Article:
There were no new episodes of Game of Thrones in 2018, but by at least one metric, it remained the most popular show on TV anyway. Cable and broadband giant Comcast says HBO’s megahit was the No. 1 series on the company’s Xfinity video-on-demand platform during 2018, attracting more on-demand viewers than any other program available on the service. This is the fourth year in a row that Thrones has captured the Comcast crown, but the first time the show has done so without the availability of new episodes. It’s another sign of just how deep GOT fandom runs, and possibly a signal that some viewers are using the extended off-season to get up to speed before next year’s final season premieres in April.
Xfinity on Demand data obviously doesn’t carry the same weight as Nielsen’s broader audience sample, but it does offer some intriguing insights into the nonlinear viewing habits of the more than 22 million homes that get their video content via Comcast. Beyond the continued strength of Thrones, the biggest takeaway from this year’s numbers is how poorly comedies performed. Last year, The Simpsons and The Big Bang Theory finished in Xfinity on Demand’s top five, while five other sitcoms made the top 20. This year? Not a single half-hour comedy cracked the company’s national year-end list. Instead, dramas dominated, with NBC’s This Is Us once again ending the year at No. 2, followed by Starz’s Power (up from No. 6 in 2017). Here are some other highlights of the Xfinity year-end data, both nationally and among some of the various regions of the country served by Comcast:
• The comedy exodus made room for a ton of drama programming that didn’t make last year’s chart. While Fox’s Empire failed to make the top 20 nationally for the first time since its 2015 debut, two of the network’s newer hours — 9-1-1 (No. 4) and The Resident (No. 16) — both made the cut. ABC’s The Good Doctor (No. 5) also appears for the first time, having debuted too late in 2017 to earn a spot in the top 20. And in a sign of its continued overall ratings growth, Billions (No. 13) also landed on the Xfinity chart for the first time, joining Shameless (No. 6) and Homeland (No. 10) as the three Showtime series with slots in the top 20.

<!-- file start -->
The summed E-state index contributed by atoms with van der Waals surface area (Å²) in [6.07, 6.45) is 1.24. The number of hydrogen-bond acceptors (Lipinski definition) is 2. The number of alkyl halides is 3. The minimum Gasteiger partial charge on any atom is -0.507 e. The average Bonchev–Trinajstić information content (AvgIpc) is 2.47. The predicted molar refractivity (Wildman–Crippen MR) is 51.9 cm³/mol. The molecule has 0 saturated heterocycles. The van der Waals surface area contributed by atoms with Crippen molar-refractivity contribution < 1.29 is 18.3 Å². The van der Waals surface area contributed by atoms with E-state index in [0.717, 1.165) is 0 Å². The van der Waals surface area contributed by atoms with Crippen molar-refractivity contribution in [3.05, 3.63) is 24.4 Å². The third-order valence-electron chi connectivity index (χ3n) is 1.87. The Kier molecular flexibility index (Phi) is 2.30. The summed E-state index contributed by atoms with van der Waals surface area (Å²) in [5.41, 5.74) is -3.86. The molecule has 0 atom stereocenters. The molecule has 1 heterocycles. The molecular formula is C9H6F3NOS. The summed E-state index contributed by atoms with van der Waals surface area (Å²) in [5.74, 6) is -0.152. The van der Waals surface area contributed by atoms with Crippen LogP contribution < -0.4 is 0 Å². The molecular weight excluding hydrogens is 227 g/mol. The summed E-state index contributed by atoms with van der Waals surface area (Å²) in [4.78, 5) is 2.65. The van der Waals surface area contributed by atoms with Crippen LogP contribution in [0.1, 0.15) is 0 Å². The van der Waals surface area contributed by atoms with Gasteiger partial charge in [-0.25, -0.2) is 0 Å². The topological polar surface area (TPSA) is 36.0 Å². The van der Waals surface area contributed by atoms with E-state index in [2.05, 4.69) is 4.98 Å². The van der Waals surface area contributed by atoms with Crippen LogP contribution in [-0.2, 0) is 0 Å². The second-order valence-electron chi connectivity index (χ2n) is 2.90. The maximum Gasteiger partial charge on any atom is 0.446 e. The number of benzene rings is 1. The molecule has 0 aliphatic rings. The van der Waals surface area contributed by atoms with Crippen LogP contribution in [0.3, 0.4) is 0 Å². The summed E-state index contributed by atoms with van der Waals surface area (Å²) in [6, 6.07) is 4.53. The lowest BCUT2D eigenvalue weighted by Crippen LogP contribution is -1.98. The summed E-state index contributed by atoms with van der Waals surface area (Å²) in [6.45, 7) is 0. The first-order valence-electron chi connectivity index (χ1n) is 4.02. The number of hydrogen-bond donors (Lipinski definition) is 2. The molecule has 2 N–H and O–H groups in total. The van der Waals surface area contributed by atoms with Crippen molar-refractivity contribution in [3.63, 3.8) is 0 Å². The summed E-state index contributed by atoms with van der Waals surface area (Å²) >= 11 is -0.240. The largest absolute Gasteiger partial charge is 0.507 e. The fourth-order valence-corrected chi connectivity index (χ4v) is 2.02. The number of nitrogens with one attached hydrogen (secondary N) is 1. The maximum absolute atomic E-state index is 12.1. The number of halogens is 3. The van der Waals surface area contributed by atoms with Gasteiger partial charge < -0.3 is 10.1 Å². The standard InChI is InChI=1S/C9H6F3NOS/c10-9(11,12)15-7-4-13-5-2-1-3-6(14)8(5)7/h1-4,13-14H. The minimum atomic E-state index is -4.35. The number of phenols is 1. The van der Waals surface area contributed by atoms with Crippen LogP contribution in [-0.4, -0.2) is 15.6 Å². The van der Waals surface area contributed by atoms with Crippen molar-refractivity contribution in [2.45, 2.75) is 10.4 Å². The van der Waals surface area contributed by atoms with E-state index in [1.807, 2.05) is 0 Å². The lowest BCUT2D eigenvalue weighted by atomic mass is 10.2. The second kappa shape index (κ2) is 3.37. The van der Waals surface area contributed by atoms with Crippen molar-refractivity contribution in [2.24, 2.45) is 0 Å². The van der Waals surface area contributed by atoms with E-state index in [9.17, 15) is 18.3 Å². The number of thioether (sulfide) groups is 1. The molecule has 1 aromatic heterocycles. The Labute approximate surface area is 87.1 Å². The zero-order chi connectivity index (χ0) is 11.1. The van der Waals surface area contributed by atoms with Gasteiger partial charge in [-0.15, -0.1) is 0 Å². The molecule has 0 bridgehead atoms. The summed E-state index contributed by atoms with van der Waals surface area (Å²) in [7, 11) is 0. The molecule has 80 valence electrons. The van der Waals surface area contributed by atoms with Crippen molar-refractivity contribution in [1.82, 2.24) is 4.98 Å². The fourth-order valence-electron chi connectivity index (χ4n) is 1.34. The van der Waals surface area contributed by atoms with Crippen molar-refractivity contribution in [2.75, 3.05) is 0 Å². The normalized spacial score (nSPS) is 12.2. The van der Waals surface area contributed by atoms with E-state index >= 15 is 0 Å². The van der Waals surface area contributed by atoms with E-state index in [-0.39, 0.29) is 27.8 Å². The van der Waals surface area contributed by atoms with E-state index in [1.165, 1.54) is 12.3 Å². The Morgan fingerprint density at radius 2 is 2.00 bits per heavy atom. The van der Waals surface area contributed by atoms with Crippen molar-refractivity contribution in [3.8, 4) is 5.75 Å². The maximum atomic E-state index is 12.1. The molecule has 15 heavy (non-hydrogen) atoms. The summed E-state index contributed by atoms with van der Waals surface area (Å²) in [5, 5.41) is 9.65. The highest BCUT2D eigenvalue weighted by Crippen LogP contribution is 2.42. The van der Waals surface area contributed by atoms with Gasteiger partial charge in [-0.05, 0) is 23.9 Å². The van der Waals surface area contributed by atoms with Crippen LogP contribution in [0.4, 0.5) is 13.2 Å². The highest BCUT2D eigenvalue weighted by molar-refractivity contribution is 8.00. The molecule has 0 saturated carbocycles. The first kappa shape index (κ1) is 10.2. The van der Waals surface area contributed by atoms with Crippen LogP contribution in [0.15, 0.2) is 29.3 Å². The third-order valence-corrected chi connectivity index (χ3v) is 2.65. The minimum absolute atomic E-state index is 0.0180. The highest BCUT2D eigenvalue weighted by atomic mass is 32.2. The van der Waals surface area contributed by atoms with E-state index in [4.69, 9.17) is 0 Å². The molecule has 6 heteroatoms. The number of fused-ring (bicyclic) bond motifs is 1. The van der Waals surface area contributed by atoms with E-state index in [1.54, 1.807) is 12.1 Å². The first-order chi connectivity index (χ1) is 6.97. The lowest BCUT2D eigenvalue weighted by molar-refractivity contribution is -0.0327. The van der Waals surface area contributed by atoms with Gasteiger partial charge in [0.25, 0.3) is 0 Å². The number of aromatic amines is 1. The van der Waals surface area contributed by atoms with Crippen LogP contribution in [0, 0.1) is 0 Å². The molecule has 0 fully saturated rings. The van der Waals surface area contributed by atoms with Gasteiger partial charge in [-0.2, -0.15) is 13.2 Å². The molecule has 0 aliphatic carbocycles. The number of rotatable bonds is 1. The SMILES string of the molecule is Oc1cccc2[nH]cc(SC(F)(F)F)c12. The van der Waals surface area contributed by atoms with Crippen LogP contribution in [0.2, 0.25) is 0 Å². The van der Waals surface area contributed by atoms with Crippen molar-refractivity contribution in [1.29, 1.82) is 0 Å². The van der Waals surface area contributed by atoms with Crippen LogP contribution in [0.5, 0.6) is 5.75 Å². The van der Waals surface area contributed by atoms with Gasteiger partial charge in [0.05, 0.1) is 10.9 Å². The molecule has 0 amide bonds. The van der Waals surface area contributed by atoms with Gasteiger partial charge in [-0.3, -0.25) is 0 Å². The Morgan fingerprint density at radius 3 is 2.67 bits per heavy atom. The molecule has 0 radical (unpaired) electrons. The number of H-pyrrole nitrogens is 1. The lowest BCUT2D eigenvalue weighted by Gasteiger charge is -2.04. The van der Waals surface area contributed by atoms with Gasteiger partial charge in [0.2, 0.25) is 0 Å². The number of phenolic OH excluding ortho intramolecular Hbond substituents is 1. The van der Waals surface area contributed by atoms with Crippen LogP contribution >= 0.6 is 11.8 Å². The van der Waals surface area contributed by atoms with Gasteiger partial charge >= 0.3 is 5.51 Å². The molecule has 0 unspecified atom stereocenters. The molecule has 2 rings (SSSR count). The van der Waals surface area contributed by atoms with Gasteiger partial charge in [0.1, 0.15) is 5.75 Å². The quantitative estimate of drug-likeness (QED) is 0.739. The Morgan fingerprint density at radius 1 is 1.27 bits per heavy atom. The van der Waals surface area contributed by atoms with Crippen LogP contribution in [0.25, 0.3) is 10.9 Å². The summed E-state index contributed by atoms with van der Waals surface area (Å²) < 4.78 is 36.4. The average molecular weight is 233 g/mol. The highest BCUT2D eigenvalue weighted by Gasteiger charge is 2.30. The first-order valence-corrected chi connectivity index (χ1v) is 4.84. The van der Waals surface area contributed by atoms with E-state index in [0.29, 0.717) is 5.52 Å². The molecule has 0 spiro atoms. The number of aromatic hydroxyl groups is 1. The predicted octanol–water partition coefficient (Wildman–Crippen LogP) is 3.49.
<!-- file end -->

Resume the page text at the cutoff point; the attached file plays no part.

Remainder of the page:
• Some cities had a bit more of a hunger for comedy than others. Even though no sitcoms made the Xfinity national top 20, Saturday Night Live did end up in the top 20 among subscribers in San Francisco and — no shock here, given its political parodies — Washington, D.C. Viewers in Portland, Denver, and Minneapolis also put The Simpsons on their respective top-20 list.
• Reality competition series historically don’t do all that well in delayed viewing, whether via DVR or on-demand. But that seems to be changing: NBC’s The Voice (No. 14) and America’s Got Talent (No. 17) both finished in the top 20 this year. The Voice has taken a big hit in Nielsen’s linear ratings, so perhaps this is a sign that some audiences are simply watching the show in a different way now. As for other popular unscripted series, MTV’s Jersey Shore Family Vacation (No. 8) replaced Teen Mom 2 as the network’s biggest on-demand show, while Lifetime’s Married at First Sight (No. 15) broke on to the chart for the first time this year.
• Comcast subscribers really dug Jumanji: Welcome to the Jungle. The family-friendly comedy was the No. 1 movie of the year among audiences who paid specifically to watch it when it first arrived on TV last spring, as well as for those who watched for “free” once HBO added the film to its on-demand offerings this fall. Among the rest of the top movies purchased via on-demand in 2018, Black Panther finished No. 2, followed by Avengers: Infinity War, Deadpool 2, and The Greatest Showman.
• Who’s the leader of the kids’ shows made for VOD? Mickey Mouse Clubhouse, of course. The Disney Junior series was the No. 1 kids’ show on Xfinity, followed by SpongeBob SquarePants, PAW Patrol, Sesame Street, and The Loud House.